Iran would immediately respond."

Currently, Kharazi is a chief foreign policy adviser to Mousavi's
campaign. When I met him yesterday. he was exhausted after a long
campaign swing to southwest Iran, where he addressed a 10,000-strong
Mousavi rally in Iran's oil capital of Ahwaz. He laid out for an
eight-point plan for rebuilding US-Iran relations, including
"transparency of Iran's nuclear program," i.e., strengthened safeguards
to prevent the diversion of uranium into military use and a more
stringent inspection regime.

Several other Iranians, perhaps less constricted by their official
and semi-official positions were even more blunt about the problem.

Saeed Laylaz, a private businessman and economic analyst, earlier
served in a top post in Iran's ministry of industry, until he ran afoul
of President Ahmadinejad. He's on a personal campaign now to make sure
the United States understands how to deal with the highly complex
political system in Iran.

As we talked, he received a steady stream of phone calls from
friends in Iran's far-flung provinces about the election outlook.
Laylaz calls Ahmadinejad "stupid" and blames him for mismanaging Iran's
faltering economy, including squandering $300 billion in oil revenue
over the past four years that was "wasted and looted." But he is beside
himself over America's inability to understand that power in Iran lies
in the hands of Khamenei, not Ahmadinejad.

When Obama sent his remarkable Nowruz New Year's greeting last
February, Iranians were stunned, he says. "People were excited and
surprised. We realized that the US dialogue with Iran has changed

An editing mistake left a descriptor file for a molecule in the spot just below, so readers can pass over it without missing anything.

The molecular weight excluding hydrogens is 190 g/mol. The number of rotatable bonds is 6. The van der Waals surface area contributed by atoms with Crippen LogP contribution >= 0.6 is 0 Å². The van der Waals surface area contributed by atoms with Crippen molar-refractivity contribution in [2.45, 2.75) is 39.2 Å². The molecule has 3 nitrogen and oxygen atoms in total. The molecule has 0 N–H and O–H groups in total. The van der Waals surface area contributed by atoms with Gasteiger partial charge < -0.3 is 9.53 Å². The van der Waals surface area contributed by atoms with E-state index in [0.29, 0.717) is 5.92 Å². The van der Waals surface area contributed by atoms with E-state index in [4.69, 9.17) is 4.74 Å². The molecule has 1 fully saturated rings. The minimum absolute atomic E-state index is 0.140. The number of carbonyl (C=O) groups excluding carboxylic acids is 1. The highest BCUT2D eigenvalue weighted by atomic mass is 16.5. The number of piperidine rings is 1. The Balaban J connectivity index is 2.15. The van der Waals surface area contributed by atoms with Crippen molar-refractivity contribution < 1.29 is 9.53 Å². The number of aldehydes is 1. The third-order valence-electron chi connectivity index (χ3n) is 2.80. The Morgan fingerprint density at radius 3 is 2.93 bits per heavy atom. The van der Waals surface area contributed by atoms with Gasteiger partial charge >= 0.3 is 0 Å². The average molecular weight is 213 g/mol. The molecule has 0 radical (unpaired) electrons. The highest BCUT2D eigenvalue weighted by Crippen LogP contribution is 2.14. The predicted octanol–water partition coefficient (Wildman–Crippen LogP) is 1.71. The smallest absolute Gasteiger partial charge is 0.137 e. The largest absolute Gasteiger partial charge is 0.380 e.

basically and dramatically."

But Laylaz says that the US blew it. Very quickly after Obama's
message, Khamenei responded with a public statement welcoming improved
US ties and, he says, laying what he calls a "roadmap" for better
ties."But Mr. Khamenei's response did not get the appropriate reaction
in the United States." For instance, he says, Khamenei raised the
question of Iran's frozen assets held in the United States dating back
to 1979, a sum that amounts to something like $8 billion to $12 billion
now, according to Laylaz. "Obama could have asked for a report about
those frozen assets," he says. Doing so, even quietly, would have sent
an enormous signal to Khamenei tha his message was heard loud and

There are minefields aplenty in the coming US-Iran dialogue. Both
sides are hugely suspicious of the other, and there are real,
underlying issues that reflect conflicting interests between Washington
and Tehran. On both sides, there are radicals and hardliners intent on
sabotaging the prospect for better relations. In Iran, whatever happens
in the election, there is bound to be a period of political instability
during which the losing side (or sides) may not accept defeat quietly.
(See the June 9 entry on The Dreyfuss Report about the forces that Ahmadinejad is mobilizing in support of his faltering campaign.)

But every day Tehran looks greener, as the Green Wave of the Mousavi
campaign gathers momentum. Politics is getting raucous, with
Ahmadinejad hurling accusations of corruption at his rivals, and their
backers, including the powerful, wily former President Ali Akbar
Hashemi Rafsanjani. Last night, Rafsanjani struck back, issuing a
blistering letter attacking Ahmadinejad. It's an unprecedented display
of vitriol, and increasingly it's looking like it's Ahmadinejad and a
few cronies against, well, everyone else.

Join Us: News for people demanding a better world

Common Dreams is powered by optimists who believe in the power of informed and engaged citizens to ignite and enact change to make the world a better place.

We're hundreds of thousands strong, but every single supporter makes the difference.

Your contribution supports this bold media model—free, independent, and dedicated to reporting the facts every day. Stand with us in the fight for economic equality, social justice, human rights, and a more sustainable future. As a people-powered nonprofit news outlet, we cover the issues the corporate media never will. Join with us today!

© 2023 The Nation